Today on WriteWorldwide we interview Heidi Medina, a freelance writer specialising in food travel and healthy living. Heidi talks with us about her freelance writing career, the challenges she’s faced, how she lands clients, what she does to improve her writing skills and much, much more.
Hi Heidi, please introduce yourself to the WriteWorldwide readers.
Currently, I’m in the middle of creating a new website and travel product under the name of www.FlyAwayU.com. I’ve been published on the HuffPost, DailyWorth, The PennyHoarder and Thrive Global, to name a few.
I’ve also created and published two books, The House Sitters Cookbook and FlyAwayU’s Complete Guide to Travel Insurance, and have the third book in the works.
Why did you choose to become a writer?
Writing is just something I’ve always enjoyed. It was a hobby for most of my life that turned into a career in 2008 when I got laid off from my “real” job as a landscape manager.
Because of the recession, I was unable to find work in my industry, so I turned to SEO writing to help pay the bills. I created my first blog, Simply Sophisticated Cooking in 2012 as something to do while I was recovering from a broken ankle.
How did you break into freelance writing and have you experienced much success yet?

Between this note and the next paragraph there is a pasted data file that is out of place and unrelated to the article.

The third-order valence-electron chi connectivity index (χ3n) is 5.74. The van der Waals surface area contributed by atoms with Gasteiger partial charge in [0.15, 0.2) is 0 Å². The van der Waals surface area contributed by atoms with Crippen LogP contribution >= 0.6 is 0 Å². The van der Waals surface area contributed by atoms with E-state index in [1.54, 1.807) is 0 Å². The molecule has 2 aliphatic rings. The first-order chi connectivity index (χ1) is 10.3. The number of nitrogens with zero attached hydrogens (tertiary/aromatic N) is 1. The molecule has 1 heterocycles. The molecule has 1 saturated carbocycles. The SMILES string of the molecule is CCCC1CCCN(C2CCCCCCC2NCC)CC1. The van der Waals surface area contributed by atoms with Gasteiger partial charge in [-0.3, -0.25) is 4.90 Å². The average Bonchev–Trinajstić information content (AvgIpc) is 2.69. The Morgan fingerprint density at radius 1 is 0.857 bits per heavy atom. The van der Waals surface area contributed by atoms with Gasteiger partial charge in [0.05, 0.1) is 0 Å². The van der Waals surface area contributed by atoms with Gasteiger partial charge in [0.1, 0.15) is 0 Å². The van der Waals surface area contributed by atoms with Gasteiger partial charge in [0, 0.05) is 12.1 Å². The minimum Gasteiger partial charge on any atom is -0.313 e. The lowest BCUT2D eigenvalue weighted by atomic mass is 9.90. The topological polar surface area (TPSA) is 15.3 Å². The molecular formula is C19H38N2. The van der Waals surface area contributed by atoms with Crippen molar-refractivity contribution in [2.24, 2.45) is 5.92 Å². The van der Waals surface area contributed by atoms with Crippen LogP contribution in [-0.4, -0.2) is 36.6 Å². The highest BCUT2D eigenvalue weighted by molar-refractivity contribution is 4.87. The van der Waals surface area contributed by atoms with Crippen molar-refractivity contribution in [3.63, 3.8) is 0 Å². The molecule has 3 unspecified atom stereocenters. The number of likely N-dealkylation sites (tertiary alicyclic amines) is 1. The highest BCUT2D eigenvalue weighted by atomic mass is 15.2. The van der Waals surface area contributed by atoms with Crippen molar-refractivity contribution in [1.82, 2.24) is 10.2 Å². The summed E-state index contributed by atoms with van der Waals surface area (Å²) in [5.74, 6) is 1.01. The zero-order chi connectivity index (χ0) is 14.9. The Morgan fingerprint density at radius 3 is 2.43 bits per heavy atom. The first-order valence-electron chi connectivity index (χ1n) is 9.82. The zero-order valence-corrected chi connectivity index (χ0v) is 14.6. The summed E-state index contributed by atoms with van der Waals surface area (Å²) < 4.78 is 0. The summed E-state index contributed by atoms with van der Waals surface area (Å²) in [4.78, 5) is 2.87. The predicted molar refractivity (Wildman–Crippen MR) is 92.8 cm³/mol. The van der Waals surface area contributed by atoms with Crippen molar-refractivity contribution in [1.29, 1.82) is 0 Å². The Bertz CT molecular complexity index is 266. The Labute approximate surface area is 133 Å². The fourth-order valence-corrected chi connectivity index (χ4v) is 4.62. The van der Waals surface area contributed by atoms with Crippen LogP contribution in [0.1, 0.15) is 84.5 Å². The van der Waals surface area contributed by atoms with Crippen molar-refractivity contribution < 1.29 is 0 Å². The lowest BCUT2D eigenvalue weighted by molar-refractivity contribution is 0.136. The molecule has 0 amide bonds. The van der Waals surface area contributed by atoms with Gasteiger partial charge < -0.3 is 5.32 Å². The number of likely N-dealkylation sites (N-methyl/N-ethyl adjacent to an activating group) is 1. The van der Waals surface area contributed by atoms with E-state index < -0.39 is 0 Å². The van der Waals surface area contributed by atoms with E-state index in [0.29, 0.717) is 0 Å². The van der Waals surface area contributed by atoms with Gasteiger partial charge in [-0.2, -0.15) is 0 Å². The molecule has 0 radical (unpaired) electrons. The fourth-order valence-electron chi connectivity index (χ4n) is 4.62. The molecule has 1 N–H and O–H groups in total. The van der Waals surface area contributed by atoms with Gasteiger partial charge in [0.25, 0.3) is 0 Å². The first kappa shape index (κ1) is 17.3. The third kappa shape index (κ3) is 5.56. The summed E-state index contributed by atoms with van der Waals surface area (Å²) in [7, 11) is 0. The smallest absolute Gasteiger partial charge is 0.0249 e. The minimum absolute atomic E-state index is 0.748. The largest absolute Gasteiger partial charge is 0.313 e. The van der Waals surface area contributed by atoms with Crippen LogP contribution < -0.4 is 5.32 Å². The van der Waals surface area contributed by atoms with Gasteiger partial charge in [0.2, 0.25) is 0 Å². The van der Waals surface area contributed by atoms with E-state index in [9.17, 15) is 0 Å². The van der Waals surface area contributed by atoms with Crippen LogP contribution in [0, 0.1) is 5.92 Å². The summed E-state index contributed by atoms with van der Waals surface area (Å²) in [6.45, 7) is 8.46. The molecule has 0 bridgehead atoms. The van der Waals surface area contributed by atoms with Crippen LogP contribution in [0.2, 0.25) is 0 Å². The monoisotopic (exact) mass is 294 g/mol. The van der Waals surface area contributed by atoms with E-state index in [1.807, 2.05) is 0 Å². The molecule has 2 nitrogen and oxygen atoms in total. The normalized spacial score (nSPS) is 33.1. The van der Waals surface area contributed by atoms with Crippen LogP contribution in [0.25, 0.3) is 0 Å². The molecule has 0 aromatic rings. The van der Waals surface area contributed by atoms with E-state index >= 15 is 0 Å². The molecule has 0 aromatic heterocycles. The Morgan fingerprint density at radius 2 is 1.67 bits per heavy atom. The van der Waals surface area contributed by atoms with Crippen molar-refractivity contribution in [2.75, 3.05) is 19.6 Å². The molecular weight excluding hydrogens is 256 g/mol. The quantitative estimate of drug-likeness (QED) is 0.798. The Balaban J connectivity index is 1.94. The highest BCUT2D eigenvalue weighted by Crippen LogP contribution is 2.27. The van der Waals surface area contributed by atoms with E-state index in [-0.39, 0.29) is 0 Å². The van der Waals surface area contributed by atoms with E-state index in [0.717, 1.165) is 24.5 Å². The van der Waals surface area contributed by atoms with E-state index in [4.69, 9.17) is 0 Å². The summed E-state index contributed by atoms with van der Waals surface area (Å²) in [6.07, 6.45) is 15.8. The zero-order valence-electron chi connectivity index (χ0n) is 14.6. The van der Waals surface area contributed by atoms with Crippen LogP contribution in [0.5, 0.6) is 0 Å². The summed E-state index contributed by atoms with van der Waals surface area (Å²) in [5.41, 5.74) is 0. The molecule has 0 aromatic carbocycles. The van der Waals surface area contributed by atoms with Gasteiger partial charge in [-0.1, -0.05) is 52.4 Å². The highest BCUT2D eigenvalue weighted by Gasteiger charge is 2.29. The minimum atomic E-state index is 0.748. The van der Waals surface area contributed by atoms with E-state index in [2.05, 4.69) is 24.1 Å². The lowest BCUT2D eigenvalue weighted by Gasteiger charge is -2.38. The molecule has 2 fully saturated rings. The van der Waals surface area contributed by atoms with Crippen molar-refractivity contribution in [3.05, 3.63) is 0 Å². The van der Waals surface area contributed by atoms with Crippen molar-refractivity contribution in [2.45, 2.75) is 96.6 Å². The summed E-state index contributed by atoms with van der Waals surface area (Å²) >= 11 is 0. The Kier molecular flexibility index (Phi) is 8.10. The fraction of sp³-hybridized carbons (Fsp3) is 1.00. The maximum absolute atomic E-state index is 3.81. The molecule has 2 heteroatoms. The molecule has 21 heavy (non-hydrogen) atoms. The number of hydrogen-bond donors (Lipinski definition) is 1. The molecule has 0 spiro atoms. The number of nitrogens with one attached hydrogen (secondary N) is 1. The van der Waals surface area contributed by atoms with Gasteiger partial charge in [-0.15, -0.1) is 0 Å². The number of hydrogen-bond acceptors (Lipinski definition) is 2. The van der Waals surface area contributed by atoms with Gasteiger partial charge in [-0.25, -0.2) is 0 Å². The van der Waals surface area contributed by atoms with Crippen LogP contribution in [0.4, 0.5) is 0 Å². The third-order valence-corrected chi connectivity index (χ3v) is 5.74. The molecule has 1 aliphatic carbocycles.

I broke into freelance writing with low paying SEO writing. I absolutely hated it. Having to keyword stuff crap articles to make a few bucks was not my view of a successful writer. But it did help pay the bills.
It wasn’t until I started focusing on my blogs that I realised I could make money writing about topics I enjoyed. Informative, fun articles that people wanted to read. I feel that I’ve been pretty lucky and successful.
While I’m not making enough money to make a full-time income yet, I am building my products, which I’ve focused on more than writing for other people. For me, that is plenty of success.
What are some of the biggest challenges you’ve faced and how did you overcome them?
My biggest challenge was learning to pitch. For some reason, I couldn’t get the concept to click in my head while trying it Bamidele’s way. It’s just proof that what works for some doesn’t work for others. He has a great program, and it does work well, but his formula for pitching didn’t work for me. So I had to find what worked for me.